The look of the MacOS user interface has evolved since OSX was announced in 2000. One area has stayed relatively contestant, but the small changes highlight the thinking behind the OS over the years.
“The interface started glassy and skeuomorphic, mimicking the materials used on Macs. Over the decades, it went through significant revisions. One thing that seems to have remained relatively unchanged over the years is the System Preferences screen.
“But, at a closer glance, we’ll see that this mundane part of the operating system has changed quite a bit and hides some fun easter eggs and surprises.”
Apple Loop brings you seven days worth of highlights every weekend here on Forbes. Don’t forget to follow me so you don’t miss any coverage in the future. Last week’s Apple Loop can be read here, or this week’s edition of Loop’s sister column, Android Circuit, is also available on Forbes.
Apple reportedly acquires VR startup ‘Spaces’
Apple has now acquired another startup, Spaces, which has a team specialized in virtual reality technologies (VR). The acquisition was announced today by a Protocol report citing its own sources.
Spaces was created in 2016 by DreamWorks Animation veterans, and the startup has been developing VR products since then, including a Zoom add-on that allowed users to hold virtual reality video conferencing using animated avatars.
The company discontinued all its services last week without further details. The official Spaces website just mentions that the startup is now “heading in a new direction.”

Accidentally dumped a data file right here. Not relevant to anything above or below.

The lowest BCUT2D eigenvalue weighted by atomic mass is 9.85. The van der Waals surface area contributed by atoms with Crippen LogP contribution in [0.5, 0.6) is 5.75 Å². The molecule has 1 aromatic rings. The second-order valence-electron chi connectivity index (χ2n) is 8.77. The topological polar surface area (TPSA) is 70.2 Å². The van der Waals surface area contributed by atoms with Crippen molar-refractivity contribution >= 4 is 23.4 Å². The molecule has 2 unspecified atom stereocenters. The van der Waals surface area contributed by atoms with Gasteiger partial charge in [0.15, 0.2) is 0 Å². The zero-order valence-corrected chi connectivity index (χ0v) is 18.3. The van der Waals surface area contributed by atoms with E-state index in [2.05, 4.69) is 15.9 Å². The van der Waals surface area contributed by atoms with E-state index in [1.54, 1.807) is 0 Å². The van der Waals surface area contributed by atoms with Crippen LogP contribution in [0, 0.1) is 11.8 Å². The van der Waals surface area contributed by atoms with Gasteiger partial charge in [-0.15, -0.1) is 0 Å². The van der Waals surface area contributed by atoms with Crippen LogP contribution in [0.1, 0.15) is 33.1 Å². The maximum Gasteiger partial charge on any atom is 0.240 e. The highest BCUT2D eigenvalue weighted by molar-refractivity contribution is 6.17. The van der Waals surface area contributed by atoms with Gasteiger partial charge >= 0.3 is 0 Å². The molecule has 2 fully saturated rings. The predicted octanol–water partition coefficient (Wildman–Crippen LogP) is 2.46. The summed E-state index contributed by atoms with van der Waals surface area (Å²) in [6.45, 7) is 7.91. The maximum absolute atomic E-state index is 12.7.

Thank you to our users and partners who participated in our awesome VR video conferencing product and the many people who enjoyed our VR location-based entertainment attractions found at theme parks, theaters, and more.
According to the Protocol report, both Apple and Spaces did not immediately respond to a request for a comment on the acquisition. The price paid by Apple on the Spaces startup is also unknown.
While it’s not certain that the team behind Spaces will join any VR related project at Apple, rumors suggest that Apple is working on AR and VR headsets for 2021 and 2022. Bloomberg says the headset will reportedly feature high-resolution displays and a “cinematic speaker system,” which should make it difficult for the user to notice the differences between real life and the virtual reality experiences the headset will provide.
As Apple continues to invest in its ARKit and new features such as the LiDAR scanner in the new 2020 iPad Pro, it’s plausible to expect that all of these technologies will be merged into a new product to offer advanced augmented and virtual reality capabilities.